*POSTPONED* - Making History: Kansas City and the Rise of Gay Rights – an Exhibit and a Response
The digital edition of the exhibit can be viewed online at info.umkc.edu/makinghistory.
View online exhibit
With the rise of an LGBTQ civil rights movement following World War II, milestones of achievement inevitably brought societal, cultural, and political backlash – oppression ranging from castration to institutionalization, employment discrimination, and censorship of LGBTQ history.
Amid renewed threats to LGBTQ rights today, the exhibition Making History: Kansas City and the Rise of Gay Rights – an Exhibit and a Response recounts historical challenges in Kansas City and across the country and examines the tools and approaches used to overcome them. Those precedents lend guidance and hope for the future.
The multifaceted display incorporates a 12-panel exhibition, Making History: Kansas City and the Rise of Gay Rights, produced by students in the University of Missouri-Kansas City’s public history program. It explores the pivotal role of LGBTQ activists – many in Kansas City – prior to the 1969 Stonewall Riots in New York City. The exhibition drew nationwide attention last fall with its removal, after multiple complaints, from the Missouri state capitol in Jefferson City.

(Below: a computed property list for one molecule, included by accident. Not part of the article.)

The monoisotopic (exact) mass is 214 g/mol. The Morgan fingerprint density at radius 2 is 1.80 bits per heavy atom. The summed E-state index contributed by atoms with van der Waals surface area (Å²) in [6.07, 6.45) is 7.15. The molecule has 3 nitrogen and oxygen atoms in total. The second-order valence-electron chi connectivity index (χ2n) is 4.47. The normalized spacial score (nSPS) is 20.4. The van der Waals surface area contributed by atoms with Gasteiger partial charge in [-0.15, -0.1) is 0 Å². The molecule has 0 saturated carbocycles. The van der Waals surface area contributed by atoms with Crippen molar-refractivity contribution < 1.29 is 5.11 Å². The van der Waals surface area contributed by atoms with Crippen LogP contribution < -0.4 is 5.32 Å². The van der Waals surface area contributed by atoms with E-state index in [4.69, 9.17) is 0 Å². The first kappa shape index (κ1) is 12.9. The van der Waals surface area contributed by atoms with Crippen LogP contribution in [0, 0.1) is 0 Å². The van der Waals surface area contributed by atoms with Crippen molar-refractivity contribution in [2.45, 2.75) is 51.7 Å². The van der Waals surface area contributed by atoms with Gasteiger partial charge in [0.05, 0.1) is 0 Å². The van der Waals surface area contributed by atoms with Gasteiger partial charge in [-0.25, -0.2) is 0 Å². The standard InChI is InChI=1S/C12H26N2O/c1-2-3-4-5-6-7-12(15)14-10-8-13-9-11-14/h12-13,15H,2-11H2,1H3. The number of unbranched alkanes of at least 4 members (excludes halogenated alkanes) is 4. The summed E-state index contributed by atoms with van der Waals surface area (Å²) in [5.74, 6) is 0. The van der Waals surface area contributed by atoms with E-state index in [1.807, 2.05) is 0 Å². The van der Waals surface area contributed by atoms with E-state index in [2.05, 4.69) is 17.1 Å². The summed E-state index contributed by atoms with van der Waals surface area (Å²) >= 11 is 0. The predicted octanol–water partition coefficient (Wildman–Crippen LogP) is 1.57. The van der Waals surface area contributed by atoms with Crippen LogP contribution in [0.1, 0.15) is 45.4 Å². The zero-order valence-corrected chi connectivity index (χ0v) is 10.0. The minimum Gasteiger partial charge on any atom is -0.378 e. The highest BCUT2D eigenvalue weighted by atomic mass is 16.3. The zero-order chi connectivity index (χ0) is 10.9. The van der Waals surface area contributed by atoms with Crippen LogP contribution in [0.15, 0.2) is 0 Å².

The new Library exhibition also features artwork by students in a printmaking course, The (Printed) Queer Archive, at the Kansas City Art Institute. Curated by Ruben Castillo, a visiting assistant professor of printmaking at KCAI, the works point to the future with a critical eye on dominant cultural narratives.
The original Making History exhibition was curated by Christopher D. Cantwell, an assistant professor of public history and an affiliate of the religious studies program at the University of Wisconsin-Milwaukee; Stuart Hinds, the curator of special collections and archives at UMKC; and Kathryn B. Carpenter, a Princeton University doctoral candidate in the history of science who holds a master’s in history from UMKC.